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Konnichiwa and welcome to today’s blog on life in Japan for Kids!

We recently holidayed in Japan and it certainly didn’t disappoint!  We kickstarted our adventure in Tokyo and what an amazing city to start the Japanese experience.  The Cherry Blossoms (Sakura) were out, and we visited several Japanese gardens, including a Bonsai museum. Being Spring, all the parks were full of locals enjoying the weather and many local Kindy’s came out with young children all piled into buggies – it was fantastic to see.


The Greater Tokyo area has a population of 38 million – almost 60% more than the population of Australia. Yet Tokyo remains one of the world’s most liveable cities – and we can see why.  Everything is orderly and calm.  For the entire time we were in Tokyo, we didn’t hear one car horn being sounded, nor did we see anyone raise their voice out of frustration or abusing others to move out of the way.  They seemingly walk, ride their bikes and drive their cars around peacefully and respectfully towards each other.  It is so busy, the hustle and bustle of one of the busiest cities in the world…yet it is quiet on the streets!

In Tokyo there is lots to do with Kids, here are just a few ideas:

  • Kiddy Land
  • Kidzania
  • Sky Tree (if you like heights)
  • Ueno Zoo
  • Lego land
  • Disneyland

Other ideas are to visit the local markets, and in particular the fish markets!  Kids will love wandering around the markets looking at all the seafood on display.  Local parks and playgrounds are also good.  We did notice though, in all the parks we saw, there is no grass (just dirt or cement), however the equipment was good.  There were no fences around the parks and all the parks we saw were right beside busy expressways and roads.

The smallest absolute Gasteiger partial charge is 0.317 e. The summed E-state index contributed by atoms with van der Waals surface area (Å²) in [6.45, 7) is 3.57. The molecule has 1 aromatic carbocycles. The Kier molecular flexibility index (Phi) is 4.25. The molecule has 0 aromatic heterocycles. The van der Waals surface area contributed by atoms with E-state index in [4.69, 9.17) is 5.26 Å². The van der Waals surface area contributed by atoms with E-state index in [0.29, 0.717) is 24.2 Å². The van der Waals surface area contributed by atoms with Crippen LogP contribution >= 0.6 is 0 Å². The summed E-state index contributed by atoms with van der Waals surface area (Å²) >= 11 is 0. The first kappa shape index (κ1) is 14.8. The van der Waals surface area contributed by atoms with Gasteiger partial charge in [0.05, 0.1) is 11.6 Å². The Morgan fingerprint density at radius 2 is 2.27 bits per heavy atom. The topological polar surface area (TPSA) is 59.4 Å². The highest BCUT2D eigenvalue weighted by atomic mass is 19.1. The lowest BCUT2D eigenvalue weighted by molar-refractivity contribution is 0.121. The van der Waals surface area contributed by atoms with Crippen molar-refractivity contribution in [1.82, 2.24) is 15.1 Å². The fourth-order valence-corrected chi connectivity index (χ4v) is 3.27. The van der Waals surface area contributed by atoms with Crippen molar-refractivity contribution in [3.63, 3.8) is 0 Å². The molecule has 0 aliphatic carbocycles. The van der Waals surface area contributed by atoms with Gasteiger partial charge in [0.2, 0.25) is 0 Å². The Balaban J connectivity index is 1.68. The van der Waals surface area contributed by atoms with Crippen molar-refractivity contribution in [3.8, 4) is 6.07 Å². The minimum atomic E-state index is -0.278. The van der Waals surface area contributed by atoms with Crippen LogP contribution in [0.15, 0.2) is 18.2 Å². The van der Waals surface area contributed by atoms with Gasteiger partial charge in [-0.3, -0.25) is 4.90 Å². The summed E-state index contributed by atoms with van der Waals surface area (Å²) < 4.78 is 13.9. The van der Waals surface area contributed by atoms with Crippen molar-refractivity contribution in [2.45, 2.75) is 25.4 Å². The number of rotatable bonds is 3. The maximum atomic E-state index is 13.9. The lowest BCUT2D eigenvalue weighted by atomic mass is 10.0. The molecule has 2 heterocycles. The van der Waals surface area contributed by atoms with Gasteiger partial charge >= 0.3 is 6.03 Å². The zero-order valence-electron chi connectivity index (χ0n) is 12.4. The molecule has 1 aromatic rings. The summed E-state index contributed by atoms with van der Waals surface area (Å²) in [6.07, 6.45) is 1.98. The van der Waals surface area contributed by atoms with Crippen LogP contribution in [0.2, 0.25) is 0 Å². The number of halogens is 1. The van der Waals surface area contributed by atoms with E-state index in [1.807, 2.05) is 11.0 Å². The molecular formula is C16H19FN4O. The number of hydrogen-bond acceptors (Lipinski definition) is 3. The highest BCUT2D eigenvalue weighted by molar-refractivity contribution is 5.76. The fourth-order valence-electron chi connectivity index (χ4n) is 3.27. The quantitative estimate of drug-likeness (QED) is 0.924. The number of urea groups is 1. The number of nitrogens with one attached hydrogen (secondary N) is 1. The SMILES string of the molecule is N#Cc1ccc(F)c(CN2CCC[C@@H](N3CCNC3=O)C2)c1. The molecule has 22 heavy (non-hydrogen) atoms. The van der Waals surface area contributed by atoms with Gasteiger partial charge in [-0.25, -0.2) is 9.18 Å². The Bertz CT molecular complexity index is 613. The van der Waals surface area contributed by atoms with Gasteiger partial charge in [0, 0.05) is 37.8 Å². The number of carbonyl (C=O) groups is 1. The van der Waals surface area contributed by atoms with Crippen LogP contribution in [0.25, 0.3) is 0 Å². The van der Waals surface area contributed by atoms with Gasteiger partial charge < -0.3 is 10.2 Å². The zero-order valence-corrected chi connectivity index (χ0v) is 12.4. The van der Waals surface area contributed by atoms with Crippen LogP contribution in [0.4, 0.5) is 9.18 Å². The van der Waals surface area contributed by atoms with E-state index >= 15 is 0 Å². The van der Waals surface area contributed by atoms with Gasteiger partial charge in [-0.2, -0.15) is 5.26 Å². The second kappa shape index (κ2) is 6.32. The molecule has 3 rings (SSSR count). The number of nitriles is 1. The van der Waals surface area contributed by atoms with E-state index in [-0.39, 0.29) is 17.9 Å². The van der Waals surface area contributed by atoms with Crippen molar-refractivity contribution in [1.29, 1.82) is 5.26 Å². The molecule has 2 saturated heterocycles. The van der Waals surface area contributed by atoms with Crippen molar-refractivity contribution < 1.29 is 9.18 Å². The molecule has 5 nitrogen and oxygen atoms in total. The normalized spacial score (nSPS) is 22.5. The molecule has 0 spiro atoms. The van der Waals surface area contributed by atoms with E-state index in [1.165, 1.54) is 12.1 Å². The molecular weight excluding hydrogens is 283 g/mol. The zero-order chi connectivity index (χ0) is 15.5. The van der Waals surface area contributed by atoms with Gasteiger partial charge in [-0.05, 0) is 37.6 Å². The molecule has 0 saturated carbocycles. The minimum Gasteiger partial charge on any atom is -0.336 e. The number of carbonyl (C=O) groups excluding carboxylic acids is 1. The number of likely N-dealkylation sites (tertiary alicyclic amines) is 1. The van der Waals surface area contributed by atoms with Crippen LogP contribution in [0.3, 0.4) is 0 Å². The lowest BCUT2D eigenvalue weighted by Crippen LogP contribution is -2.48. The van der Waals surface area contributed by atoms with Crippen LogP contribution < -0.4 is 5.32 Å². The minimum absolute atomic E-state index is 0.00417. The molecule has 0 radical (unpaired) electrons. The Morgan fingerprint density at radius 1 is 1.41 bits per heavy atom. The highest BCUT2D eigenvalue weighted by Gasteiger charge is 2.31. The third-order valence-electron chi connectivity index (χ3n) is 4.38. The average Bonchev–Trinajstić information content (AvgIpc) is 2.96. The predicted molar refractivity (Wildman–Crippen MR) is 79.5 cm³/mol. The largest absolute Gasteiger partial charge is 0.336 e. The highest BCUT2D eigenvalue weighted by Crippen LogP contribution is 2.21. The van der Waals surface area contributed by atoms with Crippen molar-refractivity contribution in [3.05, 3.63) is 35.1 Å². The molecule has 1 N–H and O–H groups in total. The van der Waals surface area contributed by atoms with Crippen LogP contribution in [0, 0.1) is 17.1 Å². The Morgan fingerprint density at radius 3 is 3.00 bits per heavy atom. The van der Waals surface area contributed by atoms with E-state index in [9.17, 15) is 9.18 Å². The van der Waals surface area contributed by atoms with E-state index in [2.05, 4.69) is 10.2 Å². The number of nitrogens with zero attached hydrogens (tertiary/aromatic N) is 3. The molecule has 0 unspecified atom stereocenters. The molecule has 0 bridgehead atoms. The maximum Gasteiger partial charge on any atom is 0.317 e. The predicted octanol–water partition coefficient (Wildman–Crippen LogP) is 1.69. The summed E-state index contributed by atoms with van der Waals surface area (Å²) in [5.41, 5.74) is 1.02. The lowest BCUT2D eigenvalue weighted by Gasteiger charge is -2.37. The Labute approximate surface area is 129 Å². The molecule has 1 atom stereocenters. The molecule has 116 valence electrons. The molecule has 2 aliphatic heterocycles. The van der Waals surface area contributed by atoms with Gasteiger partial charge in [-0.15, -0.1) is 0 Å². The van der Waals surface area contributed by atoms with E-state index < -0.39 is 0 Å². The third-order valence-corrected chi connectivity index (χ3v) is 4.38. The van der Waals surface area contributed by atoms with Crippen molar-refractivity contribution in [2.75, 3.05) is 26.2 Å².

Japan Playground

Baseball is huge in Japan, so depending on the ages of your kids – you could catch a game.

We then headed to the elusive Mt Fuji and got a glimpse of her in all her beauty.  We took our time and drove through the Japanese Alps staying in little towns called Matsumoto and Kanazawa.  While in Matsumoto we had the chance to stay in a traditional Japanese hotel and enjoy the hot spring baths. We also drove past the Mt Fuji Amusement Park or commonly known as Fuji-Q Highland.  An amazing park for kids, with Mt Fuji as the backdrop!

Amusement Park Mt Fuji

Amusement Park Mt Fuji

We continued driving to Kyoto and had 3 nights in this beautiful city.  I would describe Kyoto as traditional and modern Japan joined together.  I loved the shopping and the food in Kyoto!  We did a walk through the Gion district which is famous for its teahouses and Geisha girls.

We left Kyoto and caught the bullet train to Hiroshima. Hiroshima is a modern city, due largely to the fact it was destroyed by the atomic bomb during WWII.  Visiting the Peace Park was solemn,  yet we came away feeling positive after seeing the progression the Japanese people have made and how they have moved forward positively.

In the peace park there is ruins of the Genbaku Dome, which was one of the few buildings that was left standing.   It was humbling to visit Hiroshima, and to experience the powerful impact the A Bomb had on both Japan and Australia’s history.


Whilst in Hiroshima we also experienced an earthquake!  Up on the 16th floor in the early hours of the morning, it was quite scary to say the least.

On the bullet train again, and this time heading to Osaka.  There was something different about Osaka compared to all the other cities we had visited.  Osaka had modern architecture, and a buzzing nightlife.  The food in Japan, on a whole, was fantastic and was mainly seafood (fish) and rice.  By the time we arrived in Osaka, we were craving steak…and we found it!